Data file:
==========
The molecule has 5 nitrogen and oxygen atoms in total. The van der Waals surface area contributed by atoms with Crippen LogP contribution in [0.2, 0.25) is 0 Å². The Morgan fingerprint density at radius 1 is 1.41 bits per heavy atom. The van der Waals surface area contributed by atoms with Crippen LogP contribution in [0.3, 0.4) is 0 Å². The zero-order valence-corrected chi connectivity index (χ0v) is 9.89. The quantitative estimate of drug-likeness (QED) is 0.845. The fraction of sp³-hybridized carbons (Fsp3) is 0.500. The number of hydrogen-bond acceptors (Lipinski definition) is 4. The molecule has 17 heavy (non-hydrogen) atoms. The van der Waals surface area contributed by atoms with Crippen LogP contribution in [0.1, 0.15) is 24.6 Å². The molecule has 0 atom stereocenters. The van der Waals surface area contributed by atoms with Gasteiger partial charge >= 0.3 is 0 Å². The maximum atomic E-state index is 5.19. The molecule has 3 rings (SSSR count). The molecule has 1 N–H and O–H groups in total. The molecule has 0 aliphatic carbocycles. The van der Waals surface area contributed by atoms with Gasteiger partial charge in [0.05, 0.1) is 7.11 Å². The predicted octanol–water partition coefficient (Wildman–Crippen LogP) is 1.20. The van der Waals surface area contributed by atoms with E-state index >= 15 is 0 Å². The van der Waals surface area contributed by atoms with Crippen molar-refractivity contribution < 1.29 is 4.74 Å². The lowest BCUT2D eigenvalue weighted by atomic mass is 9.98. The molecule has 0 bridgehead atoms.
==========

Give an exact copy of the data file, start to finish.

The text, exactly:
The molecule has 5 nitrogen and oxygen atoms in total. The van der Waals surface area contributed by atoms with Crippen LogP contribution in [0.2, 0.25) is 0 Å². The Morgan fingerprint density at radius 1 is 1.41 bits per heavy atom. The van der Waals surface area contributed by atoms with Crippen LogP contribution in [0.3, 0.4) is 0 Å². The zero-order valence-corrected chi connectivity index (χ0v) is 9.89. The quantitative estimate of drug-likeness (QED) is 0.845. The fraction of sp³-hybridized carbons (Fsp3) is 0.500. The number of hydrogen-bond acceptors (Lipinski definition) is 4. The molecule has 17 heavy (non-hydrogen) atoms. The van der Waals surface area contributed by atoms with Crippen LogP contribution in [0.1, 0.15) is 24.6 Å². The molecule has 0 atom stereocenters. The van der Waals surface area contributed by atoms with Gasteiger partial charge >= 0.3 is 0 Å². The maximum atomic E-state index is 5.19. The molecule has 3 rings (SSSR count). The molecule has 1 N–H and O–H groups in total. The molecule has 0 aliphatic carbocycles. The van der Waals surface area contributed by atoms with Gasteiger partial charge in [0.05, 0.1) is 7.11 Å². The predicted octanol–water partition coefficient (Wildman–Crippen LogP) is 1.20. The van der Waals surface area contributed by atoms with E-state index >= 15 is 0 Å². The van der Waals surface area contributed by atoms with Crippen molar-refractivity contribution < 1.29 is 4.74 Å². The lowest BCUT2D eigenvalue weighted by atomic mass is 9.98. The molecule has 0 bridgehead atoms.